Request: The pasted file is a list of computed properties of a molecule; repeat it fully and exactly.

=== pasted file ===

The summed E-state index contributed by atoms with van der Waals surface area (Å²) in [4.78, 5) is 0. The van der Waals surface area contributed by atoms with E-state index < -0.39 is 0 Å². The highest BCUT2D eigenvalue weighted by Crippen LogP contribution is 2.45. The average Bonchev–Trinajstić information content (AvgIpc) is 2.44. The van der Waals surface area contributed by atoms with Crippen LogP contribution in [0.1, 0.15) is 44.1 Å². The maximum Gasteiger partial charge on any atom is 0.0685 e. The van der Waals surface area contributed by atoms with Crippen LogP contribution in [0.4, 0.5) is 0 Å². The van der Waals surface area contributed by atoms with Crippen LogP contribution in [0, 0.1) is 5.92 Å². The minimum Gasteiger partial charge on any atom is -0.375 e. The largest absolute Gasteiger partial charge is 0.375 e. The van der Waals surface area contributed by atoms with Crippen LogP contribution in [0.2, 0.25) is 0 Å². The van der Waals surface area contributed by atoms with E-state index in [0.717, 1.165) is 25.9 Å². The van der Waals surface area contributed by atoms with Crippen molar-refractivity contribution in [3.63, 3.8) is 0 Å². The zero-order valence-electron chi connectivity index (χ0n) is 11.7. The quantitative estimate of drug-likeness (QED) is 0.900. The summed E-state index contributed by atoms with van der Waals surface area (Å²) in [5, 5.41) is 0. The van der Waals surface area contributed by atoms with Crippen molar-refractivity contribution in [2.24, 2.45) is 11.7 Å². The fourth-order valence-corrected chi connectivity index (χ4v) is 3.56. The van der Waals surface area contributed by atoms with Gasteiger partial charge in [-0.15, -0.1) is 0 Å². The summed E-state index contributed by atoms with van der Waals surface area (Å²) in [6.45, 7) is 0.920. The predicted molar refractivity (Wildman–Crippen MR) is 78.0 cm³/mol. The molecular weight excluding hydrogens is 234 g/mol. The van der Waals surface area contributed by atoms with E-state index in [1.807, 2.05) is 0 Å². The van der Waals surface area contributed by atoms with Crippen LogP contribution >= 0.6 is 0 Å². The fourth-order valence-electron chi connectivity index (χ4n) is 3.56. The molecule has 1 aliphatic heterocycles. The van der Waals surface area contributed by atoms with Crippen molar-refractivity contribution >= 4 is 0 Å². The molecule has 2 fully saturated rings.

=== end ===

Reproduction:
The summed E-state index contributed by atoms with van der Waals surface area (Å²) in [4.78, 5) is 0. The van der Waals surface area contributed by atoms with E-state index < -0.39 is 0 Å². The highest BCUT2D eigenvalue weighted by Crippen LogP contribution is 2.45. The average Bonchev–Trinajstić information content (AvgIpc) is 2.44. The van der Waals surface area contributed by atoms with Crippen LogP contribution in [0.1, 0.15) is 44.1 Å². The maximum Gasteiger partial charge on any atom is 0.0685 e. The van der Waals surface area contributed by atoms with Crippen LogP contribution in [0.4, 0.5) is 0 Å². The van der Waals surface area contributed by atoms with Crippen LogP contribution in [0, 0.1) is 5.92 Å². The minimum Gasteiger partial charge on any atom is -0.375 e. The largest absolute Gasteiger partial charge is 0.375 e. The van der Waals surface area contributed by atoms with Crippen LogP contribution in [0.2, 0.25) is 0 Å². The van der Waals surface area contributed by atoms with E-state index in [0.717, 1.165) is 25.9 Å². The van der Waals surface area contributed by atoms with Crippen molar-refractivity contribution in [3.63, 3.8) is 0 Å². The zero-order valence-electron chi connectivity index (χ0n) is 11.7. The quantitative estimate of drug-likeness (QED) is 0.900. The summed E-state index contributed by atoms with van der Waals surface area (Å²) in [5, 5.41) is 0. The van der Waals surface area contributed by atoms with Crippen molar-refractivity contribution in [2.24, 2.45) is 11.7 Å². The fourth-order valence-corrected chi connectivity index (χ4v) is 3.56. The van der Waals surface area contributed by atoms with Gasteiger partial charge in [-0.15, -0.1) is 0 Å². The summed E-state index contributed by atoms with van der Waals surface area (Å²) in [6.45, 7) is 0.920. The predicted molar refractivity (Wildman–Crippen MR) is 78.0 cm³/mol. The molecular weight excluding hydrogens is 234 g/mol. The van der Waals surface area contributed by atoms with E-state index in [1.807, 2.05) is 0 Å². The van der Waals surface area contributed by atoms with Crippen LogP contribution >= 0.6 is 0 Å². The fourth-order valence-electron chi connectivity index (χ4n) is 3.56. The molecule has 1 aliphatic heterocycles. The van der Waals surface area contributed by atoms with Crippen molar-refractivity contribution >= 4 is 0 Å². The molecule has 2 fully saturated rings.